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Publication numberUS7390474 B2
Publication typeGrant
Application numberUS 10/834,078
Publication dateJun 24, 2008
Filing dateApr 29, 2004
Priority dateSep 30, 2002
Fee statusPaid
Also published asUS20040202602, WO2004028966A1
Publication number10834078, 834078, US 7390474 B2, US 7390474B2, US-B2-7390474, US7390474 B2, US7390474B2
InventorsMasa-aki Suzuki, Hidehiro Sasaki, Yasunori Morinaga, Masahiro Deguchi, Yuka Yamada, Nobuyasu Suzuki
Original AssigneeMatsushita Electric Industrial Co., Ltd.
Export CitationBiBTeX, EndNote, RefMan
External Links: USPTO, USPTO Assignment, Espacenet
Porous material and method for manufacturing same, and electrochemical element made using this porous material
US 7390474 B2
Abstract
Conventional porous carbon materials obtained by carbonizing an organic gel were prone to shrinkage during their manufacture, in the course of which the density rose and the specific surface area decreased. Another problem was that density and specific surface area were difficult to control after an organic gel had already been formed. In the present invention, a carbon material with a large specific surface area is formed by forming a composite porous material having a reticulated skeleton and composed of a dry gel of an inorganic oxide, and taking advantage of the reaction of this dry gel of an inorganic oxide as a structural support. In one method, a carbon material is formed in this reticulated skeleton in a state in which the characteristics of a dry gel of an inorganic oxide with a large specific surface area are maintained. In another method, the specific surface area of a carbon material is further increased by removing the inorganic oxide of the reticulated skeleton in which the carbon material was formed.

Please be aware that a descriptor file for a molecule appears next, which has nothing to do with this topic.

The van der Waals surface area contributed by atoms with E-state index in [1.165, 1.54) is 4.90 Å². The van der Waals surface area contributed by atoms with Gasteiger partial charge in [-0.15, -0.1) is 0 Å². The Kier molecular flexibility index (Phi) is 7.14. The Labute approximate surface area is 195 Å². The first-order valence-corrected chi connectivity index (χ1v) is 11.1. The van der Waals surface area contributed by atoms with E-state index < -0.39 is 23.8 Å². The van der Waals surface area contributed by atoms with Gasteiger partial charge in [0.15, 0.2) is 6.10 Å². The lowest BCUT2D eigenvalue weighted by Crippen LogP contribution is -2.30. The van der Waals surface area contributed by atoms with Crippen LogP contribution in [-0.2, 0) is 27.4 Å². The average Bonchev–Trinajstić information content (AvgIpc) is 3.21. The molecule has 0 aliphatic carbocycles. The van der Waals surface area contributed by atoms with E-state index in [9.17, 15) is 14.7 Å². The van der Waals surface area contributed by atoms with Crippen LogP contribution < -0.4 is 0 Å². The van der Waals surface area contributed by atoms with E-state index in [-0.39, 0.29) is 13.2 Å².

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Claims(6)
1. A method for manufacturing a porous material having a reticulated skeleton in which:
(1) the reticulated skeleton comprises an interior and a surface component;
(2) the surface component includes a carbon material; and
(3) the interior comprises a) empty space, or b) an inorganic oxide and empty space,
wherein the method comprises in the following order:
step 1 of obtaining a carbon precursor-containing wet gel by imparting a carbon precursor to a wet gel of an inorganic oxide having a reticulated skeleton;
step 2 of obtaining a carbon precursor wet gel by removing all or part of the inorganic oxide from the carbon precursor-containing wet gel;
step 3 of obtaining a carbon precursor-containing dry gel by subjecting the carbon precursor wet gel to supercritical drying; and
step 4 of obtaining a carbon-containing porous material by subjecting the carbon precursor-containing dry gel to a carbonization treatment.
2. The manufacturing method according to claim 1, wherein the carbon precursor comprises an organic polymer.
3. The manufacturing method according to claim 2, wherein the organic polymer has one or more carbon-carbon unsaturated bonds.
4. The manufacturing method according to claim 2, wherein the organic polymer has one or more aromatic rings.
5. The manufacturing method according to claim 2, wherein the organic polymer is at least one member selected from the group consisting of phenol resins, polyimides, and polyacrylonitriles.
6. The manufacturing method according to claim 1, further comprising a step of supporting a catalyst.
Description
TECHNICAL FIELD

The present invention relates to a carbon-based porous material used in electrode materials for cells and capacitors, supports for catalysts, and so forth, and to a method for manufacturing this material. More particularly, it relates to an electrochemical element such as a fuel cell, air cell, water electrolysis apparatus, gas sensor, contaminant gas removal apparatus, and so forth in which this porous material is used as an electrode.

BACKGROUND ART

Growing concern about the global environment has led to advances in the conservation of resources and energy. Considerable progress has been made in the development of energy sources that utilize renewable “green” energy, and systems thereof, as energy resources. Fuel cell systems in which hydrogen serves as the energy source have a particularly wide range of applications, such as in alternative automobile engine technology, distributed power sources, and cogeneration technology. Also, the popularization of cellular telephones and other such personal information devices has advanced the development of large-capacity cells to power these devices. One promising technology in this field is fuel cells that make use of hydrogen, methanol, or other such fuel.